Magazine article New Internationalist

Obama's Legacy Falls Short on Organizing

Magazine article New Internationalist

Obama's Legacy Falls Short on Organizing

Article excerpt

In an eloquent farewell speech given 10 days before he leftoffice, US President Barack Obama challenged supporters: 'If something needs fixing, lace up your shoes and do some organizing.'

For many US progressives, the exhortation brought back the feelings of hope and excitement that Obama once evoked. Back in 2008, the prospect of electing a president with a background in community organizing was a thrilling one.

Working on Chicago's South Side in the 1980s, Obama trained in the organizing lineage of Saul Alinsky, bringing together publichousing residents to fight for community improvements. The future president often claimed to have been shaped by the experience, and in some of his strongest rhetorical moments he evoked the power of social movements to force change.

But taking seriously the idea of Obama as an organizer creates a demanding standard for evaluating his legacy. We must ask: are social movements stronger at the end of his tenure than they were at the beginning?

Unfortunately, by this measure, his presidency falls short.

Compared with the unfolding horror of the Trump administration, there is much to make us already feel nostalgic. Progressives taking stock of Obama's accomplishments have found both positives, including the extension of health coverage to millions and the creation of the Consumer Financial Protection Bureau, and negatives: the continuation of extralegal assassination via drone strike and the failure seriously to rein in Wall Street power when finance was most vulnerable. But whatever criticisms we have, the overall thrust of his public policy was infinitely preferable to what we are seeing with Republicans in control.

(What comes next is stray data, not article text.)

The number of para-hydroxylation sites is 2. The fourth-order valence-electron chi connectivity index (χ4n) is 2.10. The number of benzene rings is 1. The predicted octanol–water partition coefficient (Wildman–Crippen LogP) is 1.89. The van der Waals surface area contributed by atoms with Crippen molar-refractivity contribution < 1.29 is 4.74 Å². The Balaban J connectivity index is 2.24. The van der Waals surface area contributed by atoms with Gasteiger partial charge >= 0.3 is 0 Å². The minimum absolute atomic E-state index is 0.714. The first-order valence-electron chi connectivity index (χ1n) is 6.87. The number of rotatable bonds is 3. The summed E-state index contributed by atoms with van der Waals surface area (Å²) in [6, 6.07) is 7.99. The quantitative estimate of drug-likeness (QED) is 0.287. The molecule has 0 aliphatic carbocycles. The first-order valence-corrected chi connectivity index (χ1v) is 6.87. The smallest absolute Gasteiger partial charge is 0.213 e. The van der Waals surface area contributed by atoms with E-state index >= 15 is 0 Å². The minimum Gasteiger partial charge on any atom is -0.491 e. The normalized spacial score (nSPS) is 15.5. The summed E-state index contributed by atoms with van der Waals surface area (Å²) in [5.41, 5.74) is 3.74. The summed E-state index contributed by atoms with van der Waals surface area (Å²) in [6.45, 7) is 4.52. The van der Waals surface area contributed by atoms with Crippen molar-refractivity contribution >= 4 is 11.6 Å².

But if we use the lens of organizing to evaluate success or failure, it leads to a tougher reckoning of Obama's time in office.

The fortunes of the labour movement provide a critical bellwether. Under Obama, the percentage of the workforce in unions continued a decades-long decline, falling from 12.4 per cent to 11.1 per cent. This is distressing because organized labour remains the most important institutionalized power bloc on the American left.

Unfortunately, the politicians who seem most attuned to the vital role of unions are Republicans, who move ruthlessly to curtail union power whenever they can. …

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